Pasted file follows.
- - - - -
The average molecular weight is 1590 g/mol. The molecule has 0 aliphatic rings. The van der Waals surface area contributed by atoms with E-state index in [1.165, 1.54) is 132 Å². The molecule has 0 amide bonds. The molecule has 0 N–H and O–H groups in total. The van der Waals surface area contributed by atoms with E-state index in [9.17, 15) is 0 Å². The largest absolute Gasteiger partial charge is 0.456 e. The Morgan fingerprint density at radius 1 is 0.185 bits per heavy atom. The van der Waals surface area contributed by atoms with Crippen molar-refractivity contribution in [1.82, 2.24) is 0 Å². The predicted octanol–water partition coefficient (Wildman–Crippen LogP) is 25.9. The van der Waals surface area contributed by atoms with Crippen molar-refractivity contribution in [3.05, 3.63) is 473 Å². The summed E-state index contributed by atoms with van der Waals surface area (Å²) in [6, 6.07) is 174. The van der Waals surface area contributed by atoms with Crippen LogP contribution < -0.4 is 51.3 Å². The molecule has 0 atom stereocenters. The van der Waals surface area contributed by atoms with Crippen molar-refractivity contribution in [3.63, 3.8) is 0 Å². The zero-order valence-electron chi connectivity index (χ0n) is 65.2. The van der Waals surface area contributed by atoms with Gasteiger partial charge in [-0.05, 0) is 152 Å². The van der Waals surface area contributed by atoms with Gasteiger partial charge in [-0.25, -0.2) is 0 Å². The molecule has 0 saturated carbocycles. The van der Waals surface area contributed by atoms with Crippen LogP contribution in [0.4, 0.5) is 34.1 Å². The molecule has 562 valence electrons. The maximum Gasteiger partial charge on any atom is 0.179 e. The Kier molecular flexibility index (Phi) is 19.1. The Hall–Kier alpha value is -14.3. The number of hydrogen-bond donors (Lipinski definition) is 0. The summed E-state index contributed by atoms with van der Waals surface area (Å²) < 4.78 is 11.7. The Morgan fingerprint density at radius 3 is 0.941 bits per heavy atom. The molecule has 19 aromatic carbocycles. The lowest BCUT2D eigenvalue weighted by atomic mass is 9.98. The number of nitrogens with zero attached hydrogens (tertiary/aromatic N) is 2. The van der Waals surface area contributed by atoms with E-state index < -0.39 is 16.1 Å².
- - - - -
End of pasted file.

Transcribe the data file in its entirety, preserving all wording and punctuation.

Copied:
The average molecular weight is 1590 g/mol. The molecule has 0 aliphatic rings. The van der Waals surface area contributed by atoms with E-state index in [1.165, 1.54) is 132 Å². The molecule has 0 amide bonds. The molecule has 0 N–H and O–H groups in total. The van der Waals surface area contributed by atoms with E-state index in [9.17, 15) is 0 Å². The largest absolute Gasteiger partial charge is 0.456 e. The Morgan fingerprint density at radius 1 is 0.185 bits per heavy atom. The van der Waals surface area contributed by atoms with Crippen molar-refractivity contribution in [1.82, 2.24) is 0 Å². The predicted octanol–water partition coefficient (Wildman–Crippen LogP) is 25.9. The van der Waals surface area contributed by atoms with Crippen molar-refractivity contribution in [3.05, 3.63) is 473 Å². The summed E-state index contributed by atoms with van der Waals surface area (Å²) in [6, 6.07) is 174. The van der Waals surface area contributed by atoms with Crippen LogP contribution < -0.4 is 51.3 Å². The molecule has 0 atom stereocenters. The van der Waals surface area contributed by atoms with Crippen molar-refractivity contribution in [3.63, 3.8) is 0 Å². The zero-order valence-electron chi connectivity index (χ0n) is 65.2. The van der Waals surface area contributed by atoms with Gasteiger partial charge in [-0.05, 0) is 152 Å². The van der Waals surface area contributed by atoms with Gasteiger partial charge in [-0.25, -0.2) is 0 Å². The molecule has 0 saturated carbocycles. The van der Waals surface area contributed by atoms with Crippen LogP contribution in [0.4, 0.5) is 34.1 Å². The molecule has 562 valence electrons. The maximum Gasteiger partial charge on any atom is 0.179 e. The Kier molecular flexibility index (Phi) is 19.1. The Hall–Kier alpha value is -14.3. The number of hydrogen-bond donors (Lipinski definition) is 0. The summed E-state index contributed by atoms with van der Waals surface area (Å²) < 4.78 is 11.7. The Morgan fingerprint density at radius 3 is 0.941 bits per heavy atom. The molecule has 19 aromatic carbocycles. The lowest BCUT2D eigenvalue weighted by atomic mass is 9.98. The number of nitrogens with zero attached hydrogens (tertiary/aromatic N) is 2. The van der Waals surface area contributed by atoms with E-state index < -0.39 is 16.1 Å².